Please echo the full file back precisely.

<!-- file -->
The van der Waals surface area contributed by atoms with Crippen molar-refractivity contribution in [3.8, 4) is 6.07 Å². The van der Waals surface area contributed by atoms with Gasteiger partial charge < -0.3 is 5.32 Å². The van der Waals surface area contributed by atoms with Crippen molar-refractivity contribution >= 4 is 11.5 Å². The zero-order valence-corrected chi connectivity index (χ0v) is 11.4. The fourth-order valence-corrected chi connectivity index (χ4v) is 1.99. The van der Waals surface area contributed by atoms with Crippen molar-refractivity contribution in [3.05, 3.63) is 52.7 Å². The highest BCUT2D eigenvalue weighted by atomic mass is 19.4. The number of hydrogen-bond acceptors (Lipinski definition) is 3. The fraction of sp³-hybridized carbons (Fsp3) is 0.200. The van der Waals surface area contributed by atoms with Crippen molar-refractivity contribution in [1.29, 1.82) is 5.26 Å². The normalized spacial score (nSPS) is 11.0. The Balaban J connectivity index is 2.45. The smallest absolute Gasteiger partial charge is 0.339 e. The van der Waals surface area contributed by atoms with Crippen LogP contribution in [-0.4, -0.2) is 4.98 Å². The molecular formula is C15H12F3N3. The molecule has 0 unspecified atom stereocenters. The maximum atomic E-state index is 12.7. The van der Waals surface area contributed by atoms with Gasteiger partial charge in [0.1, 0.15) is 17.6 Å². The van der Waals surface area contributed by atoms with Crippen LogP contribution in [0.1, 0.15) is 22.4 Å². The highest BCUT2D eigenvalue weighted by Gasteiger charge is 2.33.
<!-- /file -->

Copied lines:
The van der Waals surface area contributed by atoms with Crippen molar-refractivity contribution in [3.8, 4) is 6.07 Å². The van der Waals surface area contributed by atoms with Gasteiger partial charge < -0.3 is 5.32 Å². The van der Waals surface area contributed by atoms with Crippen molar-refractivity contribution >= 4 is 11.5 Å². The zero-order valence-corrected chi connectivity index (χ0v) is 11.4. The fourth-order valence-corrected chi connectivity index (χ4v) is 1.99. The van der Waals surface area contributed by atoms with Crippen molar-refractivity contribution in [3.05, 3.63) is 52.7 Å². The highest BCUT2D eigenvalue weighted by atomic mass is 19.4. The number of hydrogen-bond acceptors (Lipinski definition) is 3. The fraction of sp³-hybridized carbons (Fsp3) is 0.200. The van der Waals surface area contributed by atoms with Crippen molar-refractivity contribution in [1.29, 1.82) is 5.26 Å². The normalized spacial score (nSPS) is 11.0. The Balaban J connectivity index is 2.45. The smallest absolute Gasteiger partial charge is 0.339 e. The van der Waals surface area contributed by atoms with Crippen LogP contribution in [-0.4, -0.2) is 4.98 Å². The molecular formula is C15H12F3N3. The molecule has 0 unspecified atom stereocenters. The maximum atomic E-state index is 12.7. The van der Waals surface area contributed by atoms with Gasteiger partial charge in [0.1, 0.15) is 17.6 Å². The van der Waals surface area contributed by atoms with Crippen LogP contribution in [0.1, 0.15) is 22.4 Å². The highest BCUT2D eigenvalue weighted by Gasteiger charge is 2.33.